Frequently, there is a need to reconstruct 2D and 3D geometry from reported or measured surface data points. In most cases, the provided surface data include significant amounts of noise for various reasons, including quality of the scanned blade, deviations produced by the measurement system, curve digitization errors, data digital rounding and truncation, and errors in reporting the data.  This noise hampers quality surface reconstruction and masks the understanding of the design intent of the profiles.  It also affects the accurate representation of the geometry, manufacturing complexity, and aero performance which forms the basis on which a design engineer can execute any design improvements.

Film Cooling In Turbines

by Song Xue on May 24, 2018 4:43:24 PM

Turbine inlet temperature is one of the most critical parameters in the Brayton cycle of gas turbine engines. One way to increase the cycle efficiency is to increase the turbine inlet temperature, as illustrated in Figure 1. Here, a typical Brayton cycle T-S diagram chart visualizes the impact of higher turbine inlet temperatures on higher efficiency. Indeed, the area between the solid curves through points 0-3-4-8 represents the useful power generated by the turbine. The cycle efficiency can be calculated by dividing this area by the total area below curve 3-4, being the heat input. The dash lines convey the cycle with increased turbine inlet temperature, and the new cycle efficiency is the area in 0-3’-4’-8 curves divided by the area below curve 3’-4’. It is easy to see how a higher turbine inlet temperature increases cycle efficiency. Because of pursuing higher efficiency in modern gas turbine engine design, turbine inlet temperature has been pushed to a level that most material cannot withstand without effective cooling. Figure 2 shows the increasing trend of turbine inlet temperature since the 1940’s. Since the 1970’s, the turbine inlet temperature has been above material capability through the introduction of turbine cooling techniques.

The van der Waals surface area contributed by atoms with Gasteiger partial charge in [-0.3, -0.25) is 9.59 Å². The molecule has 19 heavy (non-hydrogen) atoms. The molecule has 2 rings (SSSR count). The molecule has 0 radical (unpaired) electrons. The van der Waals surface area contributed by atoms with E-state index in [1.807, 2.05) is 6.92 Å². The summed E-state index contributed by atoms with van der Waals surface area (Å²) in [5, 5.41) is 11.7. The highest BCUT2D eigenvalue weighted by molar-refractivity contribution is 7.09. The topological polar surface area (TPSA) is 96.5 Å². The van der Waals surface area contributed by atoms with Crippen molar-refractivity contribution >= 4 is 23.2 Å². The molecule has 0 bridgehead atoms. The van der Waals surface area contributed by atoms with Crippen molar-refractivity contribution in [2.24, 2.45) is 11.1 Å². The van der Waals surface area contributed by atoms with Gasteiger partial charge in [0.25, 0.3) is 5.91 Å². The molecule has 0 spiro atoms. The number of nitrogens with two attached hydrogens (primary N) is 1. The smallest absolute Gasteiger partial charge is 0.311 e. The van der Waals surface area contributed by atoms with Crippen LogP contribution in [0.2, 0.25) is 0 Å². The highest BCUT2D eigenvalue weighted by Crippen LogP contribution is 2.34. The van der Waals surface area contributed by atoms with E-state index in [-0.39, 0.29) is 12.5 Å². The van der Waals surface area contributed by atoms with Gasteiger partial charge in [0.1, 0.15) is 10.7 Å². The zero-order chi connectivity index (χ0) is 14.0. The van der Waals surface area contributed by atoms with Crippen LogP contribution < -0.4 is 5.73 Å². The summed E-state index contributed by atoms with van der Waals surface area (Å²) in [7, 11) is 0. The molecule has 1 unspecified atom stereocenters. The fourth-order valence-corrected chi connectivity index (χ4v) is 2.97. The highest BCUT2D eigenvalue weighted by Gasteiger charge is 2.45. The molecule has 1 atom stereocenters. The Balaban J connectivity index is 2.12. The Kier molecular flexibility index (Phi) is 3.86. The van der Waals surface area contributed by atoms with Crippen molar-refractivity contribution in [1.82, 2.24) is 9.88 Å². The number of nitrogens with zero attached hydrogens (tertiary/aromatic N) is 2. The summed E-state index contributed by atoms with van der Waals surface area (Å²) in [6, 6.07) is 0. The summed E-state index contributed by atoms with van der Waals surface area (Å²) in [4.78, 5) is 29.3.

Designing Gas Turbines - It Really Requires Rocket Science

by Barbara Shea on Feb 16, 2017 3:31:58 PM

Engineers who design aircraft engines face a conundrum. Gas turbines in aircraft engines have to operate at very high temperatures for thermal efficiency and power output. These high temperatures put thermal stresses on the turbine blade materials. This requires that the blades be cooled. The most common way of doing this is using cooled air extracted from the engine’s compressor. Sadly, this air extraction decreases the thermal efficiency of the engine.

Benefits of the Cooled Turbine Airfoil Agile Design System

by Concepts NREC on Sep 1, 2016 1:30:00 PM

Achieving optimum performance and efficiency in a gas turbine engine requires pushing operating temperatures as high as possible. In fact, many gas turbine engines in service today operate at hot-gas temperatures which are much greater than the incipient melting point of typical turbine airfoil base alloys. Successful operation in this extreme gas temperature environment requires turbine airfoils be designed using special high-temperature alloys, metallic and ceramic coatings, and complex cooling configurations.

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